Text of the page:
Off Season Training

Being the Director of Operations and Lead Trainer at WSNS Academy a youth training academy in Cincinnati, I am always looking for new and fresh ideas to keep the energy level high for the players that train and believe it or not for myself. Don at Viper Bats asked me to post some of my off season training and I can never say no to Don he is the best just like his product.

First of all one of the things that is said at WSNS “Results Not Excuses” there is plenty of things anyone can do to train even without a facility to workout. You can use a real short cut off broomstick to swing in a limited space area, if you don’t have that make a fist with your lead hand/arm with your thumb out, take your other hand and wrap it around your thumb just like gripping a bat. Line your knuckles up correctly and you can take dry swings. Do it in front of a mirror, get the feel of the front heel being down when your hands are back, like loading a slingshot. Once in that position swing by firing your hips and trying to finish balanced holding your finish position for 2-3 seconds. Look in the mirror and try to see if your head is in the same position as when your heel was down and hands were back. Work on explosive hip action, balanced finish and limiting your head movement. Visualize pitchers you have faced before, that you have gotten hits off of and ones that have gotten you out, but always visualize successful results. Do bodyweight workouts, 15-20 minutes, put 4 exercises together do 20-30 seconds rest 10-15 seconds do each exercise in a row rest 45 seconds repeat up to 6 times. To get better shorten the rest periods. Exercises you can do;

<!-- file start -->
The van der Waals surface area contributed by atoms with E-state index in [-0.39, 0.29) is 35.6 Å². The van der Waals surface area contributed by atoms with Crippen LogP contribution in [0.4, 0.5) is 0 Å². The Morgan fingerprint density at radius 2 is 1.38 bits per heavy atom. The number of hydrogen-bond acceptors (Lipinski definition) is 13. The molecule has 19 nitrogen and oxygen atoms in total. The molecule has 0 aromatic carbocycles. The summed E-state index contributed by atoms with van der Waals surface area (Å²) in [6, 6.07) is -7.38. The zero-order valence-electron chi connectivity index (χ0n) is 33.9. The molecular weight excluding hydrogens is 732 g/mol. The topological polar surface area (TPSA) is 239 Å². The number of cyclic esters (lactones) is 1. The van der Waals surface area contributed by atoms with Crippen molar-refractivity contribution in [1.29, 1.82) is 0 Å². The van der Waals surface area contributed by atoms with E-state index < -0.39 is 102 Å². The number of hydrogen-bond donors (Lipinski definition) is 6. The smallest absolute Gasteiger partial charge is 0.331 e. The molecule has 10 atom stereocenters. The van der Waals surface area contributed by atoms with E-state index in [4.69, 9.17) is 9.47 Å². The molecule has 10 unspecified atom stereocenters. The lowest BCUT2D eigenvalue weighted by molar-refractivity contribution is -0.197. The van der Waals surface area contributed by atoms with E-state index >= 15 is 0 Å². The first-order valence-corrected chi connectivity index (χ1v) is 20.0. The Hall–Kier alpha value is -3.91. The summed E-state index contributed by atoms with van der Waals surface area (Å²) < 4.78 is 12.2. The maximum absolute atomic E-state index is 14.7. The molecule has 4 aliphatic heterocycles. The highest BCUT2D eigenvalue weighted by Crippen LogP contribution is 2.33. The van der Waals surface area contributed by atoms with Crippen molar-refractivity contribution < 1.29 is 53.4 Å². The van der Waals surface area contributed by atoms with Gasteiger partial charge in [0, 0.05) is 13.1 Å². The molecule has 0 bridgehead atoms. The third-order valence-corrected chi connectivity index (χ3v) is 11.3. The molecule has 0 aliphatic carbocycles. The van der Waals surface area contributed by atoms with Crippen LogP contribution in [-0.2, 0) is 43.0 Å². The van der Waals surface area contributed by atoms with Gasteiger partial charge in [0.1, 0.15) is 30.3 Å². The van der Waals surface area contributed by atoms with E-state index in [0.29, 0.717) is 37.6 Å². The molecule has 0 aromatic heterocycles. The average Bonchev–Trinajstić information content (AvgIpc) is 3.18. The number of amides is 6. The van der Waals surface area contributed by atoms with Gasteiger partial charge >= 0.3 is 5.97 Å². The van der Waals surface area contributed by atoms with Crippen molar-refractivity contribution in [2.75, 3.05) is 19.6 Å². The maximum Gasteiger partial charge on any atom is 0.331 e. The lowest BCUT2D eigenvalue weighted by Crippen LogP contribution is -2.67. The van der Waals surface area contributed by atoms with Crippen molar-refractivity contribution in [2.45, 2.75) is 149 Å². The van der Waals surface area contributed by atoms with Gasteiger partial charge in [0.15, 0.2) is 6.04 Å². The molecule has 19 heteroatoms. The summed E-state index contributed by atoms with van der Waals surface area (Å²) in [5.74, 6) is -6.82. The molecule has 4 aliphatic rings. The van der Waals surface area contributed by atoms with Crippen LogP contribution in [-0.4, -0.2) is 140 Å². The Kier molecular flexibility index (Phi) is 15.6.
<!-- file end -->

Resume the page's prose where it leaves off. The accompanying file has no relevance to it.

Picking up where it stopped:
Squats, squat jumps, burpees (the best single exercise with no weights), planks, side planks, crunches, bicycle crunches, supermen, lunges (front, side, back, drop step), push-ups ( normal, wide, narrow, diamond, T-pushup, renegade with a row), Ice skaters (jump from side to side explosive movement) different variations (slow, long , short quick, jump-hold-balance), lunge jumps. You get the idea also warm-up properly doing arm circles, jumping jacks, spider lunges, etc.,. Stretch when you are finished hips, legs, back, shoulders, and arms.

If you have a facility to use, weight equipment, tee w/net, any and all other items that is fantastic and you only have yourself to blame for not getting the work in. Typical hour workout for hitters at WSNS Academy;

Warm-up light sprints, walking lunges, arm circles (front and back), arm crossovers while doing side shuffles, high knee pulls, butt kicks, carioca (short quick hips while firing arms like running), push-ups, jumping jacks, get a sweat going. I crank up the heat kids hate it, but it gets them loose.